Alters testified the statement amounted to teaching because it was part of the learning process and that teaching the theory may force students to choose between God and science.

"Evolution does not deny the existence of God," he said. "It's not about God. You can play the game of science and still have your religious beliefs."

This could get interesting.

Edited by DWF, 14 October 2005 - 06:34 PM.

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#2 Nonny

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Posted 12 October 2005 - 09:49 PM

DWF, on Oct 12 2005, 06:34 PM, said:

Alters cited a recent survey by the 50,000-member National Science Teachers Association showing that 31 percent of its members reported being under pressure to teach creationism or other nonscientific beliefs in science classes.

<{POST_SNAPBACK}>

That many?!!  :eek2:  :eek2:  :eek2:  

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#3 JchaosRS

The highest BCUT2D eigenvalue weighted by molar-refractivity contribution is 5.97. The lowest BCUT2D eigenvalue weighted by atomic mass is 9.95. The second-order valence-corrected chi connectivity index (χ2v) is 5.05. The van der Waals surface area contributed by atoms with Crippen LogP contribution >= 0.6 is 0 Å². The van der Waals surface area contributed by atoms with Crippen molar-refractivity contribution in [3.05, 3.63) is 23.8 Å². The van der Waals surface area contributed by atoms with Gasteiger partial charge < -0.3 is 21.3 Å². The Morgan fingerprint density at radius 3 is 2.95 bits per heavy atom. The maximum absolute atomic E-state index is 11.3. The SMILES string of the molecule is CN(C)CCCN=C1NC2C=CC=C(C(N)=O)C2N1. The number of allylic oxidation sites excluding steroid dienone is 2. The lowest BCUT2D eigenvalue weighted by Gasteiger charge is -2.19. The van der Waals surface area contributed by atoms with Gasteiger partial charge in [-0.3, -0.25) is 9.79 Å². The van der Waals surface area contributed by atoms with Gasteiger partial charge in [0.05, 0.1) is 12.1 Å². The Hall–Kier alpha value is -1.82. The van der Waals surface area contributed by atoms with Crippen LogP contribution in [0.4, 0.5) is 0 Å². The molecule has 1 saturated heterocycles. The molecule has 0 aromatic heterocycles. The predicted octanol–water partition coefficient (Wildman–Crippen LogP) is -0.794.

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Posted 12 October 2005 - 11:53 PM

^Thats scary.
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#4 eloisel

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Posted 13 October 2005 - 12:16 AM

I don't remember "Intelligent Design" being taught in school.  Is there some reason why the teachers can't continue teaching Science at school and "Intelligent Design" be taught by church sponsored Sunday schools?  Or isn't that being taught in Sunday School anymore?

#5 Avalon

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Posted 13 October 2005 - 08:35 AM

DWF, on Oct 12 2005, 10:34 PM, said:

http://news.yahoo.co...fe_evolution_dc

Quote